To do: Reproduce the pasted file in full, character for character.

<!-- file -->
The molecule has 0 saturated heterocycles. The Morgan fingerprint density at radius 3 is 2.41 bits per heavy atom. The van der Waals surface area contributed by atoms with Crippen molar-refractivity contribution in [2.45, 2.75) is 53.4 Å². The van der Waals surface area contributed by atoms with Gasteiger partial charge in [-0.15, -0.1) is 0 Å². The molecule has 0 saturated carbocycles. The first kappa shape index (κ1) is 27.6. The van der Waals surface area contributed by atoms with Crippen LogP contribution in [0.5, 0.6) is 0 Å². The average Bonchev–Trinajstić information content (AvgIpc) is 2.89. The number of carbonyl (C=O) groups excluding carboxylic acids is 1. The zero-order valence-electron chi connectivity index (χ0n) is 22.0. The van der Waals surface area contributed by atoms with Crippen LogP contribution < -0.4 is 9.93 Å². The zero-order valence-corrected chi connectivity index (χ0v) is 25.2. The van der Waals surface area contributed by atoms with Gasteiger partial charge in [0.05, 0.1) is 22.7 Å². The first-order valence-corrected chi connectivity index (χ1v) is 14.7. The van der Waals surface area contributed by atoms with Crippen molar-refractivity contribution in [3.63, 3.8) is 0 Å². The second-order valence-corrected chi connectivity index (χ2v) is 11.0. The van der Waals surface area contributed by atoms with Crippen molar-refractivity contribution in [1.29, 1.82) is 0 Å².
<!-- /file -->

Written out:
The molecule has 0 saturated heterocycles. The Morgan fingerprint density at radius 3 is 2.41 bits per heavy atom. The van der Waals surface area contributed by atoms with Crippen molar-refractivity contribution in [2.45, 2.75) is 53.4 Å². The van der Waals surface area contributed by atoms with Gasteiger partial charge in [-0.15, -0.1) is 0 Å². The molecule has 0 saturated carbocycles. The first kappa shape index (κ1) is 27.6. The van der Waals surface area contributed by atoms with Crippen LogP contribution in [0.5, 0.6) is 0 Å². The average Bonchev–Trinajstić information content (AvgIpc) is 2.89. The number of carbonyl (C=O) groups excluding carboxylic acids is 1. The zero-order valence-electron chi connectivity index (χ0n) is 22.0. The van der Waals surface area contributed by atoms with Crippen LogP contribution < -0.4 is 9.93 Å². The zero-order valence-corrected chi connectivity index (χ0v) is 25.2. The van der Waals surface area contributed by atoms with Gasteiger partial charge in [0.05, 0.1) is 22.7 Å². The first-order valence-corrected chi connectivity index (χ1v) is 14.7. The van der Waals surface area contributed by atoms with Crippen molar-refractivity contribution in [3.63, 3.8) is 0 Å². The second-order valence-corrected chi connectivity index (χ2v) is 11.0. The van der Waals surface area contributed by atoms with Crippen molar-refractivity contribution in [1.29, 1.82) is 0 Å².